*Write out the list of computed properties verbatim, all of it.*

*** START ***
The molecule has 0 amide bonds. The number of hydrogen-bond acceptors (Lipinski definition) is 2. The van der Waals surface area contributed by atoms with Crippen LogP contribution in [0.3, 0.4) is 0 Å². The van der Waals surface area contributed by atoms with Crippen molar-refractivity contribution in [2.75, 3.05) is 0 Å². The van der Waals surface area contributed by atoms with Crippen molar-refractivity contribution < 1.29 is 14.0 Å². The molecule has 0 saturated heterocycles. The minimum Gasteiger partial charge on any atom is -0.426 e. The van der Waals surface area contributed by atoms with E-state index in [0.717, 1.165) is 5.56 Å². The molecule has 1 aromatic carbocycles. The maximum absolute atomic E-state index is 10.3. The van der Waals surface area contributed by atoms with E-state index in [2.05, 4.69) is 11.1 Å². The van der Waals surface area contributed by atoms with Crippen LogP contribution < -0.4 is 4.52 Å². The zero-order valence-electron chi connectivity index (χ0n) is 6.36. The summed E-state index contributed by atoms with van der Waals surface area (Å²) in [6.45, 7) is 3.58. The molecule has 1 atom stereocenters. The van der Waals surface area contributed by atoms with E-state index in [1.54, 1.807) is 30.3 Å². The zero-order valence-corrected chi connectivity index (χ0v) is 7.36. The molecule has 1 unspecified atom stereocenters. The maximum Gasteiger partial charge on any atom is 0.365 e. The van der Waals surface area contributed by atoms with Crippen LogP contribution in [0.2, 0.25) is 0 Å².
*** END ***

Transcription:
The molecule has 0 amide bonds. The number of hydrogen-bond acceptors (Lipinski definition) is 2. The van der Waals surface area contributed by atoms with Crippen LogP contribution in [0.3, 0.4) is 0 Å². The van der Waals surface area contributed by atoms with Crippen molar-refractivity contribution in [2.75, 3.05) is 0 Å². The van der Waals surface area contributed by atoms with Crippen molar-refractivity contribution < 1.29 is 14.0 Å². The molecule has 0 saturated heterocycles. The minimum Gasteiger partial charge on any atom is -0.426 e. The van der Waals surface area contributed by atoms with E-state index in [0.717, 1.165) is 5.56 Å². The molecule has 1 aromatic carbocycles. The maximum absolute atomic E-state index is 10.3. The van der Waals surface area contributed by atoms with E-state index in [2.05, 4.69) is 11.1 Å². The van der Waals surface area contributed by atoms with Crippen LogP contribution < -0.4 is 4.52 Å². The zero-order valence-electron chi connectivity index (χ0n) is 6.36. The summed E-state index contributed by atoms with van der Waals surface area (Å²) in [6.45, 7) is 3.58. The molecule has 1 atom stereocenters. The van der Waals surface area contributed by atoms with E-state index in [1.54, 1.807) is 30.3 Å². The zero-order valence-corrected chi connectivity index (χ0v) is 7.36. The molecule has 1 unspecified atom stereocenters. The maximum Gasteiger partial charge on any atom is 0.365 e. The van der Waals surface area contributed by atoms with Crippen LogP contribution in [0.2, 0.25) is 0 Å².